It may seem obvious that IT departments charged with the responsibility of keeping their company going with computer services and data storage would back up properly and have a contingency plan in place if disaster strikes.
Somewhat surprisingly – and in a statistic that might worry many CEO’s of large corporations – a survey conducted by the Disaster Recovery Preparedness Council (DRPC) found no less than three out of four companies were not properly prepared for a disaster.
Even more surprising is the fact that data protection, security and recovery are high on the shopping list for IT professionals spending on storage-related services according to thisIDC survey.
A big risk
The implications in terms of lost revenue and customers can be immense. The DRPC survey revealed some companies lost more than $50,000 in 20% of cases whereas some suffered losses exceeding $5 million.
There have been any number of stories of customers leaving a company in huge numbers when data loss on a large scale has been reported.
Clearly a coherent plan has to be instituted that can be calmly and effectively followed in the event of disaster. While you’re at it, why not evaluate the disaster recovery facilities of the IT equipment you do have whether virtual or physical?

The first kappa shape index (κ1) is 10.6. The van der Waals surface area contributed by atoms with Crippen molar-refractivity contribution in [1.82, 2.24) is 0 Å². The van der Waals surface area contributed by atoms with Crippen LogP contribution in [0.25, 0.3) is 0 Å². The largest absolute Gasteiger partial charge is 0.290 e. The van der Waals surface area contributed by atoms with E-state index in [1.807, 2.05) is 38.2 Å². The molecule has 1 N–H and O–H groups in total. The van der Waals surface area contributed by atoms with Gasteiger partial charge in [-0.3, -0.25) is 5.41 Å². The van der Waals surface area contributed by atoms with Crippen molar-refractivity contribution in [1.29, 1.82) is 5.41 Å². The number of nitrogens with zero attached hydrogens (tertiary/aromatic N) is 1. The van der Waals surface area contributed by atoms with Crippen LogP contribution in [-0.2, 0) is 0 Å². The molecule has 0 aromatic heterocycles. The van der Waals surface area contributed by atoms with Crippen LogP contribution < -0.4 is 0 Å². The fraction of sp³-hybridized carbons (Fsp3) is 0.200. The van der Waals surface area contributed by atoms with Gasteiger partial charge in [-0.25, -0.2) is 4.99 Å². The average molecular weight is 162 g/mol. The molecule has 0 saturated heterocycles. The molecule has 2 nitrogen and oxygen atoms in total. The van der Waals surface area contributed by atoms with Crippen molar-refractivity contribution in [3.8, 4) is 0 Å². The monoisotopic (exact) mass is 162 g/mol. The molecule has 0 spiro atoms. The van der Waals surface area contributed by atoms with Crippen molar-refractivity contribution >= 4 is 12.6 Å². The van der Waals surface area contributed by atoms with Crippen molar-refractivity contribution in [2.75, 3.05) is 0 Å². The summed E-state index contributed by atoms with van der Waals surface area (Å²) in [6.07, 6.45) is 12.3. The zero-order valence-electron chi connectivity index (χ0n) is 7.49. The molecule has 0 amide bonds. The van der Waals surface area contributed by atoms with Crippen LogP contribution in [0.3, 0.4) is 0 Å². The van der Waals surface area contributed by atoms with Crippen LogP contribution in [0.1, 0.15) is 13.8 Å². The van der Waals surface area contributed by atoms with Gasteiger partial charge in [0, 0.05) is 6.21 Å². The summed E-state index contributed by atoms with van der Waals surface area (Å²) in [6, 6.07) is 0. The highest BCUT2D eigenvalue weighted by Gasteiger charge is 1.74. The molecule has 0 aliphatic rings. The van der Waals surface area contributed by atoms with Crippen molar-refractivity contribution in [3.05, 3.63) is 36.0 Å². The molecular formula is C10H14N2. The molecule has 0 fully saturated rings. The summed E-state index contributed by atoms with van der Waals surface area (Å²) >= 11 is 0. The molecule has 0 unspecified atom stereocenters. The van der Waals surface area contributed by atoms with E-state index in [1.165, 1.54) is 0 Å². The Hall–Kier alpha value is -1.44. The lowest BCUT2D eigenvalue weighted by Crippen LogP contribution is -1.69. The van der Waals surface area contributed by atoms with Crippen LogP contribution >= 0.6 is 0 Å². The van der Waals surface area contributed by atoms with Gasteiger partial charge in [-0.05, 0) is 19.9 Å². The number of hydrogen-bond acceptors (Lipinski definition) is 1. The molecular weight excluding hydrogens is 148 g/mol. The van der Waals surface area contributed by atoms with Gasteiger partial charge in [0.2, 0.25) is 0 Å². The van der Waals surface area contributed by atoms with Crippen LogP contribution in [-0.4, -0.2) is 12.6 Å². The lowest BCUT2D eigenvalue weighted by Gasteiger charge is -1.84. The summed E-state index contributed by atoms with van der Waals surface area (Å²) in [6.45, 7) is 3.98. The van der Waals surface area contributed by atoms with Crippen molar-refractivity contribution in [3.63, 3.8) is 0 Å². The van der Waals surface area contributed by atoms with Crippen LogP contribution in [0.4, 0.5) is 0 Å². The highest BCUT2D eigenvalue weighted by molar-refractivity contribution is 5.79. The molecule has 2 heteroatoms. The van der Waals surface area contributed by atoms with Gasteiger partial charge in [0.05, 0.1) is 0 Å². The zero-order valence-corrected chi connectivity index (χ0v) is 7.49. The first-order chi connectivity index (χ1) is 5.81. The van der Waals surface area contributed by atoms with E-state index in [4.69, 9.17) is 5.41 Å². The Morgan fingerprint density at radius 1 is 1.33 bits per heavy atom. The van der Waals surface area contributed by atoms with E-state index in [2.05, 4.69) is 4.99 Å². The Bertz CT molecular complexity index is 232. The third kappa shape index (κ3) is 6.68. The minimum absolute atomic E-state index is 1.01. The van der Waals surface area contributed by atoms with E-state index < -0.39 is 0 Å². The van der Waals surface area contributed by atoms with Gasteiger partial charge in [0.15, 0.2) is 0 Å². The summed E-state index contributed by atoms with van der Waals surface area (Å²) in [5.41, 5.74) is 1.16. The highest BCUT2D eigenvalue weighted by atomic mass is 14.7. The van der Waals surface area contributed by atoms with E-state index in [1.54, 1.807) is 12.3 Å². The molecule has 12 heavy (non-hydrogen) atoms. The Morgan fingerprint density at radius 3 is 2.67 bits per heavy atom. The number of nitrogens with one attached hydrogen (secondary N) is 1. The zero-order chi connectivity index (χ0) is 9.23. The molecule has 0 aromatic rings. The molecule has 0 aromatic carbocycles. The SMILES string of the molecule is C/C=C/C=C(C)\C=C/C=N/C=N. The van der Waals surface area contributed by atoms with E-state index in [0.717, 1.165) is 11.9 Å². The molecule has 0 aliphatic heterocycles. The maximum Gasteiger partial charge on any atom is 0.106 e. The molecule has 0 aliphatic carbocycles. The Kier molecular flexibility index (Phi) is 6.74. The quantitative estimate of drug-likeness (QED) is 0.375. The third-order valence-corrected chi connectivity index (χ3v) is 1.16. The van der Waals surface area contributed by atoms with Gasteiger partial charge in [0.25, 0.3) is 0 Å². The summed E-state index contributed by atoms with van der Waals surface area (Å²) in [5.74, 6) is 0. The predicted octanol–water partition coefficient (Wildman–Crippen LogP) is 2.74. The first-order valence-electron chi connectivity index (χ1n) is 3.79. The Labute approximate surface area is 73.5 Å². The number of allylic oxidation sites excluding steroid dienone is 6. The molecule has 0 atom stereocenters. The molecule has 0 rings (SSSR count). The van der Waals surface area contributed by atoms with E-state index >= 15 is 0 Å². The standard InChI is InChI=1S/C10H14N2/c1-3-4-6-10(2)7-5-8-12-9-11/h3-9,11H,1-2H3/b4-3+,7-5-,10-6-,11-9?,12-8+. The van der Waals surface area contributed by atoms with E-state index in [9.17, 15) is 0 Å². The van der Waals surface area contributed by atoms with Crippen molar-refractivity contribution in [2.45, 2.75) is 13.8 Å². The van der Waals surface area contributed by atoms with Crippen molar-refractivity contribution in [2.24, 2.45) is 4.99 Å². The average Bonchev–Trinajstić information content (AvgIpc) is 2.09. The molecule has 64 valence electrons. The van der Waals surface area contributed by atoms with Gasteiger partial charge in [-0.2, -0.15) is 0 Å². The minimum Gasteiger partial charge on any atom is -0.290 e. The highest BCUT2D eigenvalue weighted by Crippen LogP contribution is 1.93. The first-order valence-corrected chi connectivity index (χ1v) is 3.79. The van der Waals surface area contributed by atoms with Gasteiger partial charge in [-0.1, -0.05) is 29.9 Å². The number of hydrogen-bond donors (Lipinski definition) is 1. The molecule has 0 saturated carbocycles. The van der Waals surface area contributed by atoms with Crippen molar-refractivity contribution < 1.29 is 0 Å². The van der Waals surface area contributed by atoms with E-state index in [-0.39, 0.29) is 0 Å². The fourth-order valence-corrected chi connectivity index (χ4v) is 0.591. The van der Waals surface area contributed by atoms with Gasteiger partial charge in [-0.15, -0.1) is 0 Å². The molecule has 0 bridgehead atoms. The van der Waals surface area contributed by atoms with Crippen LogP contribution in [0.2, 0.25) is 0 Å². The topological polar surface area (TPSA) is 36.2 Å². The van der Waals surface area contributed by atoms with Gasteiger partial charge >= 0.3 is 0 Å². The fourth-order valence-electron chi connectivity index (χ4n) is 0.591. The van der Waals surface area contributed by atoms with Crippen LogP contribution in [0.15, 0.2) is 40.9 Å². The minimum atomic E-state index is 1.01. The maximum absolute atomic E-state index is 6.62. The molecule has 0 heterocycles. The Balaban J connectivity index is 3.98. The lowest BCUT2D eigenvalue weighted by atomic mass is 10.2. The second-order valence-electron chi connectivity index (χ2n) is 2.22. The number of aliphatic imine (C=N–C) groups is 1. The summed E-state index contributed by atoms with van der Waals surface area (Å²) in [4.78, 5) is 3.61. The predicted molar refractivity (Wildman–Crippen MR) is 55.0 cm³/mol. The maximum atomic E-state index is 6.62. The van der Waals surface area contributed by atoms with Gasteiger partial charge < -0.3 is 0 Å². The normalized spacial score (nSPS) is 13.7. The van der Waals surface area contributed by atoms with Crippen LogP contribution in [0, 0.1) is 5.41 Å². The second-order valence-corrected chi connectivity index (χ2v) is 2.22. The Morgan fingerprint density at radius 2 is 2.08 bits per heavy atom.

If you’re thinking of making changes – perhaps to a virtual system such as virtual storage in the form of a SAN (Storage Area Network) set up, then ascertain how well featured it is for dealing with disasters and how easy it will be to get up and running again.
What data loss precautions should you look for?
See how your proposed system answers these questions:
How does the system cope with power loss?
Ideally, it should check each time it starts whether proper shut down took place properly on the previous occasion. If it didn’t, then the system should automatically run a routine to ensure configuration data is as it should be.
How will the virtual SAN deal with crashes?
Look for a dual boot image system. If one image is corrupted due to a crash, then the system can boot from the other one.
Can the system be controlled from just one location?
With the ‘core’of the system and your expert personnel located in one place, it’s easier to get everything up and running sooner than if systems and equipment are spread over several other locations.
With a central system and proper contingencies in place, then downtime should be minimised.
Is fast and efficient vendor support available?
Does the vendor offer full levels of support? Is there a 24 hours option? Is it possible to choose from varying levels of support based your requirements?
The virtual answer
Finding a SAN software storage solution offering the safety features discussed above is possible. For example, companies such as StorMagic with their SvSAN data storage system provide safe shut down checking, dual booting and single location operation allied to varying levels of close support including a 24 hours option and online tools.